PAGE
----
Teva Settles Provigil Lawsuit for $512 Million
Despite agreeing to pay more than $500 million to settle a lawsuit stemming from pay-to-delay actions for its blockbuster narcolepsy drug Provigil, Israeli drugmaker Teva could still face billions more in court-ordered payments.
Teva agreed to pay $512 million to direct purchasers in a class action lawsuit following three rounds of mediation as part of settlement discussions lasting 22 months. In announcing the deal, the plaintiffs’ attorneys said the payout is more than double the previous largest recovery.
The plaintiffs filed an antitrust suit in April 2006 against Cephalon, which has since been acquired by Teva, claiming the company unlawfully delayed the availability of generic versions of Provigil through reverse payment agreements.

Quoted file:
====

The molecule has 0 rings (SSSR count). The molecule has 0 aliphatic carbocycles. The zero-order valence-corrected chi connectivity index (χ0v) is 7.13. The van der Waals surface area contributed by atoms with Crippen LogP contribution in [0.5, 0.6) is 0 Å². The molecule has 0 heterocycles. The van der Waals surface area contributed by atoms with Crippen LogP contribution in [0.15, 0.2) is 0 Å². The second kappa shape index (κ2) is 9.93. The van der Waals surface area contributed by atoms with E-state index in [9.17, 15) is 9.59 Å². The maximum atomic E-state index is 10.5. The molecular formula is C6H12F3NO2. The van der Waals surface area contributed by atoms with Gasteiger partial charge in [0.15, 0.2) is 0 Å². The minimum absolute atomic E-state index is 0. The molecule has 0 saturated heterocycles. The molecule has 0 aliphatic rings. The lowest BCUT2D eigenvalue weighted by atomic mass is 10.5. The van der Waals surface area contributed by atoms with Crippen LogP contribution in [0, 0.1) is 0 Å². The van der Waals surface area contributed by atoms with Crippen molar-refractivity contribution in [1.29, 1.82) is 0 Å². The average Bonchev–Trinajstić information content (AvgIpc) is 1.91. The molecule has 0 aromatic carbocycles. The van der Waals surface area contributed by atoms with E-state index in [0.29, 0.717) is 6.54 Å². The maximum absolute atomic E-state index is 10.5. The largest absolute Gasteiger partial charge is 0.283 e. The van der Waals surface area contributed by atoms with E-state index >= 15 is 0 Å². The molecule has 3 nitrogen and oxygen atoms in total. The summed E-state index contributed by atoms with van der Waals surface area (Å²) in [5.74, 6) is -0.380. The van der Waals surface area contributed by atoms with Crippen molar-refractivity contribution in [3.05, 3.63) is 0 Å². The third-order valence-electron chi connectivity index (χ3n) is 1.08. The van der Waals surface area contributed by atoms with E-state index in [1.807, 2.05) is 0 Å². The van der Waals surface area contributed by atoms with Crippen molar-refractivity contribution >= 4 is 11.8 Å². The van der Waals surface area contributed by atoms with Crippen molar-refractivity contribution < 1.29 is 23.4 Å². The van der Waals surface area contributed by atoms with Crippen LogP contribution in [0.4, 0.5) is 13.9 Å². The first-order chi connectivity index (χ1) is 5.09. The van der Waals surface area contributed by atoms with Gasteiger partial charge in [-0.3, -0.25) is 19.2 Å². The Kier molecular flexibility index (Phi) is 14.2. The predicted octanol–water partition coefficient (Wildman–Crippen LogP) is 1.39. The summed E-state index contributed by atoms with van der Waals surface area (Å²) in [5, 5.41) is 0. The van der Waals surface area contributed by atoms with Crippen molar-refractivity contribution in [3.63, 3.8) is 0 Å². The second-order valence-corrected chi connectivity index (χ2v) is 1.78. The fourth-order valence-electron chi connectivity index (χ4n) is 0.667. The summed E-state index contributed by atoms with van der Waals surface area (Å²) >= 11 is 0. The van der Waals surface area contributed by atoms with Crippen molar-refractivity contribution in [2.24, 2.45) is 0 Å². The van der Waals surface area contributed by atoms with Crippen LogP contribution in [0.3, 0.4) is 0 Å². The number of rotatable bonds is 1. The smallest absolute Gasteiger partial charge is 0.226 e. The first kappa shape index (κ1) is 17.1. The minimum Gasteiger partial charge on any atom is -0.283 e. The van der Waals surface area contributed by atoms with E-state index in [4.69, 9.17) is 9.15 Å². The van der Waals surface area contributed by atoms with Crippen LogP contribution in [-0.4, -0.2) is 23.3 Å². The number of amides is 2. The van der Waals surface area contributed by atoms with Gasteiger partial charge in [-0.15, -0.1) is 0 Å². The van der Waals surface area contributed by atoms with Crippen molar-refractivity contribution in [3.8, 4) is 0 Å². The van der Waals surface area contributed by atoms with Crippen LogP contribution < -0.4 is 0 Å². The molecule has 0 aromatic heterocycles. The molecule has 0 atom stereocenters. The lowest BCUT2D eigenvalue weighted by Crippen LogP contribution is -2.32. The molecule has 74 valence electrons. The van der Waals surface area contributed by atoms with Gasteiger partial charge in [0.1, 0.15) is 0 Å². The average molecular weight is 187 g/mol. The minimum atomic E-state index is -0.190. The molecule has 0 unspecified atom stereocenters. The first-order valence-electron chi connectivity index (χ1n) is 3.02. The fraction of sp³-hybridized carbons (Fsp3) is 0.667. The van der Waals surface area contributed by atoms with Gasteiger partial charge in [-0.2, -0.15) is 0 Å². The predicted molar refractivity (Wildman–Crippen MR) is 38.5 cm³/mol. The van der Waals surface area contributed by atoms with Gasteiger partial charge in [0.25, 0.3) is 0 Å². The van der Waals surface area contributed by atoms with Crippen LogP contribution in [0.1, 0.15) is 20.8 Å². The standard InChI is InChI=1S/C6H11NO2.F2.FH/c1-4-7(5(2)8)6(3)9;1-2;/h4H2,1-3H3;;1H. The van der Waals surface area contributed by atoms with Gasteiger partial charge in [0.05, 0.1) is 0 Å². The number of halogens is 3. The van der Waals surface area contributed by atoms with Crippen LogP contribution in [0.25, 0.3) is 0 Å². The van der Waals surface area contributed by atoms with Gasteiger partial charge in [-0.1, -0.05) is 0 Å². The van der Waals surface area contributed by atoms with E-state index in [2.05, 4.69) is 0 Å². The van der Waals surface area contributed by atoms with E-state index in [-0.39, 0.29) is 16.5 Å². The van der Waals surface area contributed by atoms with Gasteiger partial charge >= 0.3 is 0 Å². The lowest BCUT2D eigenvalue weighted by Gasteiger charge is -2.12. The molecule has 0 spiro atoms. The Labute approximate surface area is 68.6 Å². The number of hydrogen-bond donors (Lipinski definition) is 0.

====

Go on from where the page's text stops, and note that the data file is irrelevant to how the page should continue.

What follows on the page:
Once generic versions of Provigil (modafinil) from Teva, Ranbaxy, Mylan and Barr became available in 2012, purchasers quickly switched to the lower-priced drugs. Teva has since acquired Barr.
Excluded from the settlement in King Drug Co. of Florence, Inc., et. al. v. Cephalon, Inc. et. al. are Rite Aid, Eckerd, CVS Caremark, Walgreens and other pharmacy and supermarket chains.
A federal judge ruled that the Federal Trade Commission can pursue billions of dollars in repayments from Cephalon over its pay-to-delay tactics. That case, FTC v. Cephalon, is being heard in the U.S. District Court for the Eastern District of Pennsylvania and is scheduled for trial on June 1. — John Bechtel